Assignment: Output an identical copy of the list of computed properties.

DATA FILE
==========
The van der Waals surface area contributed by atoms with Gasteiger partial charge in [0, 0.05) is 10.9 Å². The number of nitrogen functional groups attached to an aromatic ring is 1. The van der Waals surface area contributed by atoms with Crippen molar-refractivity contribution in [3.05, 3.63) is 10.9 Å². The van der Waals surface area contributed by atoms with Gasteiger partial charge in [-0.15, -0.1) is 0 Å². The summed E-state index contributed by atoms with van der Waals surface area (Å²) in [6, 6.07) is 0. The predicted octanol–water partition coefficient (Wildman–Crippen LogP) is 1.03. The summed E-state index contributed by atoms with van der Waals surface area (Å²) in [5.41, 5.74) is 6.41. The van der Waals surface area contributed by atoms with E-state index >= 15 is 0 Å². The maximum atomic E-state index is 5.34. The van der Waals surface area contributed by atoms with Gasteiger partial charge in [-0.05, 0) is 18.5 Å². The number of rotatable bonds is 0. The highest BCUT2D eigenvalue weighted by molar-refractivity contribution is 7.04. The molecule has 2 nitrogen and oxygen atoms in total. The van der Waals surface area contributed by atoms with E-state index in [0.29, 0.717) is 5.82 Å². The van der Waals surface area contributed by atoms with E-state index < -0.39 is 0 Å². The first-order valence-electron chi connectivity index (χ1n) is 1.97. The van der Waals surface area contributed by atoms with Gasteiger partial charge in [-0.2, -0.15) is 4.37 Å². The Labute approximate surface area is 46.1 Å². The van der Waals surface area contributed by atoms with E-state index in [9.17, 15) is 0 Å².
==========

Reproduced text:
The van der Waals surface area contributed by atoms with Gasteiger partial charge in [0, 0.05) is 10.9 Å². The number of nitrogen functional groups attached to an aromatic ring is 1. The van der Waals surface area contributed by atoms with Crippen molar-refractivity contribution in [3.05, 3.63) is 10.9 Å². The van der Waals surface area contributed by atoms with Gasteiger partial charge in [-0.15, -0.1) is 0 Å². The summed E-state index contributed by atoms with van der Waals surface area (Å²) in [6, 6.07) is 0. The predicted octanol–water partition coefficient (Wildman–Crippen LogP) is 1.03. The summed E-state index contributed by atoms with van der Waals surface area (Å²) in [5.41, 5.74) is 6.41. The van der Waals surface area contributed by atoms with E-state index >= 15 is 0 Å². The maximum atomic E-state index is 5.34. The van der Waals surface area contributed by atoms with Gasteiger partial charge in [-0.05, 0) is 18.5 Å². The number of rotatable bonds is 0. The highest BCUT2D eigenvalue weighted by molar-refractivity contribution is 7.04. The molecule has 2 nitrogen and oxygen atoms in total. The van der Waals surface area contributed by atoms with E-state index in [0.29, 0.717) is 5.82 Å². The van der Waals surface area contributed by atoms with E-state index < -0.39 is 0 Å². The first-order valence-electron chi connectivity index (χ1n) is 1.97. The van der Waals surface area contributed by atoms with Gasteiger partial charge in [-0.2, -0.15) is 4.37 Å². The Labute approximate surface area is 46.1 Å². The van der Waals surface area contributed by atoms with E-state index in [9.17, 15) is 0 Å².